Mayberry v. Tennessee Governor Bill Haslam, et al.
MEMORANDUM OPINION OF THE COURT. Signed by District Judge Aleta A. Trauger on 11/27/17. (xc:Pro se party by regular mail. ) (DOCKET TEXT SUMMARY ONLY-ATTORNEYS MUST OPEN THE PDF AND READ THE ORDER.)(am)
UNITED STATES DISTRICT COURT
MIDDLE DISTRICT OF TENNESSEE
CHRISTOPHER SCOTT MAYBERRY,
TENNESSEE GOVERNOR BILL
HASLAM, et al.,
The plaintiff, Christopher Scott Mayberry, is an inmate at the Bledsoe County Correctional
Complex in Pikeville, Tennessee. He has filed this action pro se against Bill Haslam, Governor of
Tennessee; Donald Trump, President of the United States; Jeff Sessions, Attorney General of the
United States; and Chris Craft, a Judicial Conduct Officer; seeking an investigation into his
convictions and an immediate release from custody.1
In December, 2012, a jury in Humphreys County found the plaintiff guilty of selling
methamphetamines (2 counts). Doc. No. 1 at 1-2. For these crimes, he is currently serving a sentence
of ten years in prison. Id at 1. The plaintiff claims that “the audio recordings of the trial don’t match
the paper transcript of the trial.” Id. He accuses the trial judge (George C. Sexton) of tampering with
the evidence by altering the paper transcript, Doc. No. 6 at 1, “to get a wrongful conviction.” Doc.
No. 1 at 1.
In a pleading (Doc. No. 6) titled “Prisoner Civil Rights”, the plaintiff substitutes Jeff
Sessions for Eric Holder and adds Chris Craft as a defendant. Id at 3.
The plaintiff is attacking the validity of his convictions. A challenge to the validity of any
confinement or to the particulars affecting its duration are within the sole province of habeas corpus.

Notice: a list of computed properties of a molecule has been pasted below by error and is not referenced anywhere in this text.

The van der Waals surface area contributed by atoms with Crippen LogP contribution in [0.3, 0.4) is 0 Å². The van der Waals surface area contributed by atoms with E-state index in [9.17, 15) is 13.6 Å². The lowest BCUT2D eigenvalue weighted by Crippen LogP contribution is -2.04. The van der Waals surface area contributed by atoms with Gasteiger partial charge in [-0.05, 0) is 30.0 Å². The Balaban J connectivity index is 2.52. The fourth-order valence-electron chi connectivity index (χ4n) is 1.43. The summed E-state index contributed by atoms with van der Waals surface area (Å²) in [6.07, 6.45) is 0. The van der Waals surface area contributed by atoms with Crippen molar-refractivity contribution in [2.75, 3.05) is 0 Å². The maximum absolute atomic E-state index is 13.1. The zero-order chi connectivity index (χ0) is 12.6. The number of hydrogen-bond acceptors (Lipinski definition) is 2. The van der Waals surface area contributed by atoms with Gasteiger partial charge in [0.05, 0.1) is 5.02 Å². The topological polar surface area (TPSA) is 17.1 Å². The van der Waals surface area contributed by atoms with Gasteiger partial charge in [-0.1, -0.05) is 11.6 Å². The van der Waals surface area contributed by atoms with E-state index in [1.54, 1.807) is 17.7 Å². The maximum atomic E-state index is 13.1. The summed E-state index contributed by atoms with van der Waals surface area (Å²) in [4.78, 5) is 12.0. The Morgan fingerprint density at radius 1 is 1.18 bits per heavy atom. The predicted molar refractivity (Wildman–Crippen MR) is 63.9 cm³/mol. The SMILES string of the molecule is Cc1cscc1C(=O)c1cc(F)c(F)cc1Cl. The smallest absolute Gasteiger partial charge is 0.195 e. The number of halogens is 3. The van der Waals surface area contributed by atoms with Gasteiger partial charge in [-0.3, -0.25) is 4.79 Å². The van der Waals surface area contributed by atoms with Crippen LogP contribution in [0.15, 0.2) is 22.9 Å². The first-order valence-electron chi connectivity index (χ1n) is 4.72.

Muhammad v. Close, 540 U.S. 749, 750 (2004). When success in a prisoner civil rights action would
implicitly bring into question the legality of a conviction, the prisoner plaintiff must first successfully
pursue his state or federal habeas corpus remedies, i.e., the conviction or sentence has been reversed
on direct appeal, expunged by executive order, declared invalid by a state tribunal, or has been called
into question by a federal court’s issuance of a writ of habeas corpus. Heck v. Humphrey, 512 U.S.
477, 486-487 (1994).
Nowhere in the complaint (Doc Nos. 1 and 6) does it suggest that the plaintiff has already
successfully tested the validity of his convictions in either a state or federal court. Therefore, the
plaintiff’s claims are not yet cognizable in a civil rights action. In any event, the complaint contains
no claims set forth against the named defendants.
Accordingly, in the absence of a cognizable claim, the Court is obliged to dismiss the instant
action sua sponte. 28 U.S.C. § 1915(e)(2).
An appropriate order will enter.
ENTER this 27th day of November 2017.
Aleta A. Trauger
United States District Judge
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